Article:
Burr Walnut, Brass, Porcelain and Glass Electric Solar Timepiece
Three students at the Royal College of Art won a commission from the philanthropist Raymond M. Burton to build this astounding timepiece:
Sandra Campbell was responsible for the ceramic elements
Oliver Hood was responsible for the design and engineering
Karen Wagstaff was responsible for the clasp inserts
The timepiece is designed to capture the passing of time through the expression of never ending shifts and change of light. The concentric dome dial elements incorporate subtle ‘hands’ which allow the time to be read against gold star markers applied to the bronze ‘clasps’ set into the angles of the case with the twelve o’clock position being denoted by two gold stars in contrast to the other three which each have a single star. The twin light sources are contained within the revolving glass cylinders, each of which is coloured to simulate night to one half of its circumference and day to the other. Each cylinder is programmed to revolve through 180 degrees at dawn and dusk causing the light to change reflecting the passing of night into day and vice-versa.
The movement with substantial posted brass chassis enclosing a Horstmann Y-MK2 calendar time-switch set beside a rectangular brass control box incorporating six toggle switches and related fuse holders, the centre with an electric motor driving geared motionwork for the hours and minutes flanked by twin horizontal revolving cylinders of coloured glass each enclosing a light source and independently driven by electric motors connected to the control box, the top plate with circular aperture beneath two revolving concentric domes, the inner geared to revolve every hour and made from translucent textured porcelain with overall uneven polychrome colouring incorporating a deep purple line serving as a minute hand, the outer revolving once every twelve hours and finished with marbled polychrome decoration incorporating a gilt fissure design as the hour hand, the whole contained within a caddy-moulded stained burr walnut four-sided brass-framed sleeve cover with each side panel formed as an arch with cast patinatted bronze fan’clasp’ inserts applied with gold stars indicating the quarters to the angles, the control box applied with brass plate inscribed:
DESIGNED AND MADE
& KAREN WAGSTAFF
ROYAL COLLEGE OF ART 1976
Together with the timepiece is a detailed file of its construction and instructions for use together with another file of correspondence relating to the development and funding of the project.
Raymond Montague Burton Biography
The benefactor of this clock, Raymond Montague Burton, was born in Leeds on 3rd November 1917 and educated at Clifton College. He went on to study at Trinity College, Cambridge and later at Harvard. During the war he was commissioned in the Royal Artillery serving in India and Ceylon and rising to the rank of Major. In the last phase of his business career he served as joint chairman and president of Burton which continued to expand with acquisitions of fashion brands such as Evans and Dorothy Perkins and eventually, after the family withdrew from hands-on management, became part of the Arcadia group.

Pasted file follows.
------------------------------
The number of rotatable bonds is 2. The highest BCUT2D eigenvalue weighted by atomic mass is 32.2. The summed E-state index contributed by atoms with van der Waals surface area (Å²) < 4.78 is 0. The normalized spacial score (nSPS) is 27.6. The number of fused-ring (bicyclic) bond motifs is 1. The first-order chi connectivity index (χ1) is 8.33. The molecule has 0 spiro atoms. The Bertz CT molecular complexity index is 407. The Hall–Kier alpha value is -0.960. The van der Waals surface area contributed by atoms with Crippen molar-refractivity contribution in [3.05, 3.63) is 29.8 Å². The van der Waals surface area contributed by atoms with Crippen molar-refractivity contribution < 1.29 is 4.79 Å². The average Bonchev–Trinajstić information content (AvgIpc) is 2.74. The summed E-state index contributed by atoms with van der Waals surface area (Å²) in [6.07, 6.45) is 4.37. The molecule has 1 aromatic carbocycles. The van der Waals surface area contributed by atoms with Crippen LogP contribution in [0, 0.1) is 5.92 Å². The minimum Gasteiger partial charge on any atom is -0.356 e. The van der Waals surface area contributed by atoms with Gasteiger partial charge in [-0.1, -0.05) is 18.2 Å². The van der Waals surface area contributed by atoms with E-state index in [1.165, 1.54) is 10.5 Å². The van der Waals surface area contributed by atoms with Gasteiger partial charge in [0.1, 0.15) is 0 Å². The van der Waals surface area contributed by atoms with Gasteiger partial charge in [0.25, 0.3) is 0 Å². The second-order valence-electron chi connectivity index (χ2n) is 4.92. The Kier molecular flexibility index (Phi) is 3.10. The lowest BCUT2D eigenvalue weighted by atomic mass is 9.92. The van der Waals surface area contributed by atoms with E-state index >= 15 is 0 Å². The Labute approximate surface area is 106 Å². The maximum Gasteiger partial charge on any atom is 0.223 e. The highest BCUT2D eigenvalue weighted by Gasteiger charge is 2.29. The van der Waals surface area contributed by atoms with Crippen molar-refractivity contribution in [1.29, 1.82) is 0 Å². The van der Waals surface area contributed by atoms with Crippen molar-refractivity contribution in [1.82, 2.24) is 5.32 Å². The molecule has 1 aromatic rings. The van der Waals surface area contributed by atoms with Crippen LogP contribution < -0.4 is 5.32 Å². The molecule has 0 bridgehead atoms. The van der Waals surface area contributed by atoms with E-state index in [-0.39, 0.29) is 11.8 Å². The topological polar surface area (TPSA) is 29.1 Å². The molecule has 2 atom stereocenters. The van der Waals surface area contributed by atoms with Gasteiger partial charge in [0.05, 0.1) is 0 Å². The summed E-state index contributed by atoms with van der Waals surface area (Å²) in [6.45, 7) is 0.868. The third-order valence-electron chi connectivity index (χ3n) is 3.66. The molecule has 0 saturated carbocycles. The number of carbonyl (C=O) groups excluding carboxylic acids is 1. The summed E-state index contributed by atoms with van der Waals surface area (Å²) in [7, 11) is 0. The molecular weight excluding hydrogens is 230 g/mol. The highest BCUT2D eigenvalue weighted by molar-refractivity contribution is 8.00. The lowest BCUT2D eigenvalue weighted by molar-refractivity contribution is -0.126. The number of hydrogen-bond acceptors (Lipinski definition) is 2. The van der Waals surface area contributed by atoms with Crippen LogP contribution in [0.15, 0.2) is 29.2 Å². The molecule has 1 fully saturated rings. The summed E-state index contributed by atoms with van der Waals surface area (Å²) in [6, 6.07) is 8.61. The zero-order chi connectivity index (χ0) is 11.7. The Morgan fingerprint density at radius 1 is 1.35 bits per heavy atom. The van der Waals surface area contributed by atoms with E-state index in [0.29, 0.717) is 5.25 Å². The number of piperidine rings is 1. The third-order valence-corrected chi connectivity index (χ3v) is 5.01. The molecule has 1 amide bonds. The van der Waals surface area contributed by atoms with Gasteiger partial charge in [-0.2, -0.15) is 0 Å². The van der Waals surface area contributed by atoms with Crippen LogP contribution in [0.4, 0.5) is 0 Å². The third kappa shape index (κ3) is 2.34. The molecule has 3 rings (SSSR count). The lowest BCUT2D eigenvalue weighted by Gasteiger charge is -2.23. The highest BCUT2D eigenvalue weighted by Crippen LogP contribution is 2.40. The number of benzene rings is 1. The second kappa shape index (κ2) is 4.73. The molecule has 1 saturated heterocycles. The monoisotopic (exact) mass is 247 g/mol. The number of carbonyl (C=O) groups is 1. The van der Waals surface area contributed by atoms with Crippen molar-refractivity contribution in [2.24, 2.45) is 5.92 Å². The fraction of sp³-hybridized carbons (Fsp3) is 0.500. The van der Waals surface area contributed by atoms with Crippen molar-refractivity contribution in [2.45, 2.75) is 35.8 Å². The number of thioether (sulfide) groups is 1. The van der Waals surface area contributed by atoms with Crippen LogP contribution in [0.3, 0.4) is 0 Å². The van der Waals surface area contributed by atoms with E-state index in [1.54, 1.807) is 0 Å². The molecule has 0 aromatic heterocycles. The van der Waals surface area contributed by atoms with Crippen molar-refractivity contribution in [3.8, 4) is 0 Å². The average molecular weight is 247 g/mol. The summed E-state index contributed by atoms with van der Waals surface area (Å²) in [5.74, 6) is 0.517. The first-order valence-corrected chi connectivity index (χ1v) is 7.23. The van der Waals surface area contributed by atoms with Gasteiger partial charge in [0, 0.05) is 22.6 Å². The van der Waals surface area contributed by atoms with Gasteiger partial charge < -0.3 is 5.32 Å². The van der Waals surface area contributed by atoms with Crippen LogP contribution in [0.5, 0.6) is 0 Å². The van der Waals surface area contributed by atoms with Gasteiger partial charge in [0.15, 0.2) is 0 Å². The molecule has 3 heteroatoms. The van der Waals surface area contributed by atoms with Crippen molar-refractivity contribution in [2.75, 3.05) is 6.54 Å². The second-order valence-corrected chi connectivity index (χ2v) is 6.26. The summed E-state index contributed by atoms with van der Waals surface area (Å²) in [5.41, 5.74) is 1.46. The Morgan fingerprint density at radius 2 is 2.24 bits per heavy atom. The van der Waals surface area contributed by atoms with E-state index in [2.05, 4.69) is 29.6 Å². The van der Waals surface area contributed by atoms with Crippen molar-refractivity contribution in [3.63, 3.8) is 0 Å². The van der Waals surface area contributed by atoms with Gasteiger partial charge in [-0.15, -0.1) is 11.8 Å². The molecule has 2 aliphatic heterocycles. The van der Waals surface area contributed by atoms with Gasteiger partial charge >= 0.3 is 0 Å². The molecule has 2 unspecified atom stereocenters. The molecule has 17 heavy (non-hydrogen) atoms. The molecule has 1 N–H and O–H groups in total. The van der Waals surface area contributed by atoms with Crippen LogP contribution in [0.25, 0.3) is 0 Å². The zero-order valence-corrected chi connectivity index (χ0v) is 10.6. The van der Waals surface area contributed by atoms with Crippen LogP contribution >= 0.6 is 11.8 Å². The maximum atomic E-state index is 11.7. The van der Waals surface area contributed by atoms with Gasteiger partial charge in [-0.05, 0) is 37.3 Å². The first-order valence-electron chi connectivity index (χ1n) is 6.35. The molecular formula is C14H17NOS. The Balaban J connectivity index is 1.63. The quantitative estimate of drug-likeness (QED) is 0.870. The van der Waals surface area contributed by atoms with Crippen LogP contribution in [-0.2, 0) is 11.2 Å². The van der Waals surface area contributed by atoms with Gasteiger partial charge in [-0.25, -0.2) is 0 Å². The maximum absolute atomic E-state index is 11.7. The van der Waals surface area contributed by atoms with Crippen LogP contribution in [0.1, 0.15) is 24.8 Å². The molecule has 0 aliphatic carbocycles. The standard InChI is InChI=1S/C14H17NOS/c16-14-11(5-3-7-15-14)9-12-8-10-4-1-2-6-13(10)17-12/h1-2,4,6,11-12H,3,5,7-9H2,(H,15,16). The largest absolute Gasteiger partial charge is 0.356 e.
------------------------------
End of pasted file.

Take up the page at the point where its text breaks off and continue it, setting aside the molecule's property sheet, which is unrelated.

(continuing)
In 1981 Burton retired to concentrate on philanthropic activities which took many forms both in Yorkshire, where he made his home and established a model farm, and further afield in projects such as the founding of the Shaarei Shalom Synagogue in St. Petersburg.
His support for York University included a long-standing sponsorship of its concert series and culminated in the opening in 2003 of the Raymond Burton Library for Humanities Research (though he was characteristically reluctant to see his name attached), which received his own scholarly collection of Yorkshire related books, manuscripts and playbills from the 18th and 19th centuries. He also contributed to the York Civic Trust, the Company of the Staple (a York based livery guild which he helped to re-establish), the “Kew at Castle Howard” Arboretum project and the Ryedale music festival which at his request and under his sponsorship staged a spectacular performance of Beethoven’s Ninth symphony in York Minster to celebrate the Queen’s Golden Jubilee in 2002.
A man of great vitality and wide-ranging enthusiasms, he collected silver and fine furniture and was a lifelong car enthusiast, having enjoyed international rallying with his brother Arnold in the 1950s; he owned Bentleys and Ferraris and declared himself pleased with a small MG in his sprightly mid-eighties.
Raymond Burton was appointed CBE for his charitable work in 1995 and died in 2011.